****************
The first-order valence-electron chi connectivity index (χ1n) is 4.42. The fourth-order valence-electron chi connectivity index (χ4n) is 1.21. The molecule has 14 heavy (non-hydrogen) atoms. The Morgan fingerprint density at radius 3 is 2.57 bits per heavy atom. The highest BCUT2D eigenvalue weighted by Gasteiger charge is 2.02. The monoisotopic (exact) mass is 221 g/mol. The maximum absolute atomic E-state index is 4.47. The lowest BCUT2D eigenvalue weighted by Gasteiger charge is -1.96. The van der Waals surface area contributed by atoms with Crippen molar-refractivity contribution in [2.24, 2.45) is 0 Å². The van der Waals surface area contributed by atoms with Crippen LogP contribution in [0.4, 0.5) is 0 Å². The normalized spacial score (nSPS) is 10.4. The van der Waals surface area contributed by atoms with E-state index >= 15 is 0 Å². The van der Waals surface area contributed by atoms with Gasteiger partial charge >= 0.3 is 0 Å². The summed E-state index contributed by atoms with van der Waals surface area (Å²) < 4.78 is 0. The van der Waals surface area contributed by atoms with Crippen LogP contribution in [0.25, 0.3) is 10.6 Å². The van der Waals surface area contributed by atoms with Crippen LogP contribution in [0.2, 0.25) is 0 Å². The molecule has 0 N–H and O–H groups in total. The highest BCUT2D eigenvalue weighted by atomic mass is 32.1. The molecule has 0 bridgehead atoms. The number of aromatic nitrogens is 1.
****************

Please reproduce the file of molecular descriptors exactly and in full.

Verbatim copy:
The first-order valence-electron chi connectivity index (χ1n) is 4.42. The fourth-order valence-electron chi connectivity index (χ4n) is 1.21. The molecule has 14 heavy (non-hydrogen) atoms. The Morgan fingerprint density at radius 3 is 2.57 bits per heavy atom. The highest BCUT2D eigenvalue weighted by Gasteiger charge is 2.02. The monoisotopic (exact) mass is 221 g/mol. The maximum absolute atomic E-state index is 4.47. The lowest BCUT2D eigenvalue weighted by Gasteiger charge is -1.96. The van der Waals surface area contributed by atoms with Crippen molar-refractivity contribution in [2.24, 2.45) is 0 Å². The van der Waals surface area contributed by atoms with Crippen LogP contribution in [0.4, 0.5) is 0 Å². The normalized spacial score (nSPS) is 10.4. The van der Waals surface area contributed by atoms with E-state index >= 15 is 0 Å². The van der Waals surface area contributed by atoms with Gasteiger partial charge >= 0.3 is 0 Å². The summed E-state index contributed by atoms with van der Waals surface area (Å²) < 4.78 is 0. The van der Waals surface area contributed by atoms with Crippen LogP contribution in [0.25, 0.3) is 10.6 Å². The van der Waals surface area contributed by atoms with Crippen LogP contribution in [0.2, 0.25) is 0 Å². The molecule has 0 N–H and O–H groups in total. The highest BCUT2D eigenvalue weighted by atomic mass is 32.1. The molecule has 0 bridgehead atoms. The number of aromatic nitrogens is 1.